Life is Short

By David Geller   |   July 21, 2009

A friend of mine passed away recently in the prime of life.  Like myself, he was the dad of a college senior and a college freshman.  His daughter’s eulogy was moving and meaningful.  She reminisced about her dad’s quirks (and all us dad’s have our little quirks), how her Dad was her hero, and how important it was to tell the people in your life how much you love them every day.  After listening to this articulate poised young woman, I don’t think there was a dry eye in the house.

We have all experienced the death of a close friend, and during those times, we often comment that life is short.  Undoubtedly, that is true – the years fly by with increasing speed. Our acknowledgement that life is short is about more than the time we spend on earth.  It is also about how we choose to spend our time; how we choose to live our lives.  In those rare moments of clarity after receiving sobering news from a doctor, visiting a sick friend or attending a funeral, we understand that life is about more, much more, than work or money.  It is about the quality of our relationships with family and friends.  It is about using our God given unique ability to make a positive difference in the lives of others.  It is about learning and growing and having fun along the way.

The problem is these moments of clarity are often fleeting.  Before long, we are back to our old ways, running a million miles an hour, and not thinking about what really matters until the next sobering event occurs and we pause and comment that life is short.  Our challenge, my challenge to you, is to break this cycle – to take one small step to use your wealth to focus today on what matters most to you.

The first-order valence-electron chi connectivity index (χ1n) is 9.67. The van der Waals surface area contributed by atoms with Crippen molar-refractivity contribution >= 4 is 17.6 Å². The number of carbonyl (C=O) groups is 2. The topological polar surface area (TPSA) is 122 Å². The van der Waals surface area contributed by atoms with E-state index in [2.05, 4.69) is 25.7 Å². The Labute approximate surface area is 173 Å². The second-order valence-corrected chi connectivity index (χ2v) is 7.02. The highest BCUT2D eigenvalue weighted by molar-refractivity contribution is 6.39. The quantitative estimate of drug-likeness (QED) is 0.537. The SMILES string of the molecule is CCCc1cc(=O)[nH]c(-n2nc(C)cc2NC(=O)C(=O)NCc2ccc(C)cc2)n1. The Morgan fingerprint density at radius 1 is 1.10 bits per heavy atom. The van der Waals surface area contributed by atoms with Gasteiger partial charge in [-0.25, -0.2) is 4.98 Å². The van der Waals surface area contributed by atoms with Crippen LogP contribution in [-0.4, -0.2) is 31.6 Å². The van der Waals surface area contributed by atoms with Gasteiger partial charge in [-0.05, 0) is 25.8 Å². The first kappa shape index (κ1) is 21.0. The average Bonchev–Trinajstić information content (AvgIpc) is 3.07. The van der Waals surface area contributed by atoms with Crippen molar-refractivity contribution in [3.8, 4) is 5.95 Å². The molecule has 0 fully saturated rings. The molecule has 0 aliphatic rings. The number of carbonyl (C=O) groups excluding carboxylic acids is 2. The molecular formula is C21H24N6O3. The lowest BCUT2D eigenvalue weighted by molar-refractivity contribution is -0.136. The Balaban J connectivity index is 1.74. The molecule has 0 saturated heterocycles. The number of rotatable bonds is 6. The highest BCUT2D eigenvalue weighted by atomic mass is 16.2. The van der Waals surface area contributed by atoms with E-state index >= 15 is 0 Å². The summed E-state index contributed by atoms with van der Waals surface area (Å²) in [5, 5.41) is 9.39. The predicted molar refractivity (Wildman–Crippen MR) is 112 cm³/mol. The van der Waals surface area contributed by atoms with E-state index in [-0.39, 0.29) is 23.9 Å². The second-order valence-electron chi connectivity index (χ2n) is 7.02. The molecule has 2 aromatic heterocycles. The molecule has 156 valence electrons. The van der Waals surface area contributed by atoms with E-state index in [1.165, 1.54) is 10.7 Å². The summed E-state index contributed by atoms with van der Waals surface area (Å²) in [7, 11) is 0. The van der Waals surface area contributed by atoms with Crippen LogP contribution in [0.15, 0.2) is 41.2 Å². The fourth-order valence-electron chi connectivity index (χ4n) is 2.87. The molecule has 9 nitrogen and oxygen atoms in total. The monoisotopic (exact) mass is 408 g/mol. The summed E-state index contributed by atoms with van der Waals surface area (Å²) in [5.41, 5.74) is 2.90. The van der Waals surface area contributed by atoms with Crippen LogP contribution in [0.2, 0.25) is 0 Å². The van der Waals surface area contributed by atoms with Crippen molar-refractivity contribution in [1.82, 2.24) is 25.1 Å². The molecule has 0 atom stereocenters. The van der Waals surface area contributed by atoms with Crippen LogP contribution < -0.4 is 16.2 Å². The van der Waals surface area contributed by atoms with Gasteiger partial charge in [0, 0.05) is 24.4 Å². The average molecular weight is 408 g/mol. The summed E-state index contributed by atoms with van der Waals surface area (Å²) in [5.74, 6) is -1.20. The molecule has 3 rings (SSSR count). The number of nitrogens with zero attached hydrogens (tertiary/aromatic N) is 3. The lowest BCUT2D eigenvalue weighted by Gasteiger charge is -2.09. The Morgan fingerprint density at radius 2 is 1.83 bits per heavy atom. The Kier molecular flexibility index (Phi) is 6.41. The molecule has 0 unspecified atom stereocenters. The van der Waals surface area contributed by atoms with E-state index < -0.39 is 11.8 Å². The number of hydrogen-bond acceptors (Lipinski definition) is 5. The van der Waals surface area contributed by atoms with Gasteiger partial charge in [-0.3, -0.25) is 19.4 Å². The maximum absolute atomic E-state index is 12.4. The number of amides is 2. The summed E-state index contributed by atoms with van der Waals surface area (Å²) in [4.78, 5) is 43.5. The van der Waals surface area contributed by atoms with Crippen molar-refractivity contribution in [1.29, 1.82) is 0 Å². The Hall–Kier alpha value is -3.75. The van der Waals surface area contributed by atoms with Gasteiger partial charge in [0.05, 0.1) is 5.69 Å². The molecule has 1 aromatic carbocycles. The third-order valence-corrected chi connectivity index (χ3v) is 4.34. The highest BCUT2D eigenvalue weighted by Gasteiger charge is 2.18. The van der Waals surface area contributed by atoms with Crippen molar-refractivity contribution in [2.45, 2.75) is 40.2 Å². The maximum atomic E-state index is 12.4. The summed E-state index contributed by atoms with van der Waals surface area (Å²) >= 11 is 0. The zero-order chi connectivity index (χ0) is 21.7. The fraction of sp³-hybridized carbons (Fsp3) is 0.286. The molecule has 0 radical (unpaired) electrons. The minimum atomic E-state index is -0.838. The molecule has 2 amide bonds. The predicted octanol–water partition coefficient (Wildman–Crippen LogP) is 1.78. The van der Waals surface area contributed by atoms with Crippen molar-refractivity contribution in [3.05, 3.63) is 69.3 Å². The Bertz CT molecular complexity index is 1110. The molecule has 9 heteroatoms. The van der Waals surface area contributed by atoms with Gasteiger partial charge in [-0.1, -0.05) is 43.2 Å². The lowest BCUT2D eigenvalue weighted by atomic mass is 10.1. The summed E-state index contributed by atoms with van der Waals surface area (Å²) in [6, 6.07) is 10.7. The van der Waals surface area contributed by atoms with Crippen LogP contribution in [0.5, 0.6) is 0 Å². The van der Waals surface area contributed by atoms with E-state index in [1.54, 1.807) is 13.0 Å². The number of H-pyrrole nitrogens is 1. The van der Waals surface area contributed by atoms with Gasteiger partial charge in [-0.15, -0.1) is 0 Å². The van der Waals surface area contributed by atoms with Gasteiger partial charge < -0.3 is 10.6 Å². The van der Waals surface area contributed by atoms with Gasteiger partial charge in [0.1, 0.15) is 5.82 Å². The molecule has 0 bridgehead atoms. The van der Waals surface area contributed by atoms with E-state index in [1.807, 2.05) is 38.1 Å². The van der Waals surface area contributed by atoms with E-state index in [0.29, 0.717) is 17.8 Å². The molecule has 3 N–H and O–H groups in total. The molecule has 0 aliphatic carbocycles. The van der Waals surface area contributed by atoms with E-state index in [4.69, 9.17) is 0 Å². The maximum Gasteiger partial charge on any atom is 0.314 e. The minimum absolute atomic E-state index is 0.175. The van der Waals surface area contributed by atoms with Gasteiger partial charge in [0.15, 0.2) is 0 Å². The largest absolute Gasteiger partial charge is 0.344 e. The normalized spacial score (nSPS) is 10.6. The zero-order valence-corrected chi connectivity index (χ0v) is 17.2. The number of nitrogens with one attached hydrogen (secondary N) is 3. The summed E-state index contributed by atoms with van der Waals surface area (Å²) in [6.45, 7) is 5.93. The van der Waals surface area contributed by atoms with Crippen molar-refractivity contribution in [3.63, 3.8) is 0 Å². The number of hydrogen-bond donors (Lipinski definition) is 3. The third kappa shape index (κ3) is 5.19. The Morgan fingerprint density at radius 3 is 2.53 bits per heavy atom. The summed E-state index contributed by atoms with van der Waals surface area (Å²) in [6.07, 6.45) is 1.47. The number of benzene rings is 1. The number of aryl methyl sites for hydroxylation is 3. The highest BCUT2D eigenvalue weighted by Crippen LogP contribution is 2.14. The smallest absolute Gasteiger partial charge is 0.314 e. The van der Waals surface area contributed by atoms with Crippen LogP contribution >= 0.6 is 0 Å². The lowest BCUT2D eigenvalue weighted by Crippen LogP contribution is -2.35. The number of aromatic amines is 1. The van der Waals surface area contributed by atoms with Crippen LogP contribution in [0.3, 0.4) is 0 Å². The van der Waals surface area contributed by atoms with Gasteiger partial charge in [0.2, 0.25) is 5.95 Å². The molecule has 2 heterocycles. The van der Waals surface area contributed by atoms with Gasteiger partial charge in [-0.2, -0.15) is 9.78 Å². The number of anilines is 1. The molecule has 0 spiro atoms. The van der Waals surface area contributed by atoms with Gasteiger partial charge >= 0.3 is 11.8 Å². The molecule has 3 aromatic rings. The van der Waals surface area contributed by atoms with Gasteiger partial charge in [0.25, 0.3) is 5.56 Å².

What does that mean?  It could mean spending some of your time and money to visit your parents, siblings, or an out of town friend.  It might be gathering your family together to contribute your combined talents to build a Habitat for Humanity home.  It could be as simple as taking an art class or a dancing class with your mate.  Maybe, just maybe, it means giving yourself an hour a week to pause, relax, and reflect on what matters most to you.

Help me honor my friend and his daughter.  Let me know what small step you will take to use all of your wealth and not just your money to create a richer more satisfying life.  Together we can break the cycle and start building lives that are truly worth living, and that would make my friend very happy.

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About the author:  David Geller is the co-creator of Guided Wealth Transformation™  a revolutionary new process that helps one use not just their wealth but all of their resources to create the life that they desire and enhance the lives of people  they care about. Learn more about David >. Learn more about Guided Wealth Transformation™>

About the Author

CEO David Geller co-founded the firm in 1991 and led the creation of Behavioral Wealth Management. Recognized on numerous prestigious "top financial advisor" lists, David is an in-demand speaker for professional groups and JOYN workshops. His writings have appeared in The New York Times, The Wall Street Journal and The Huffington Post.

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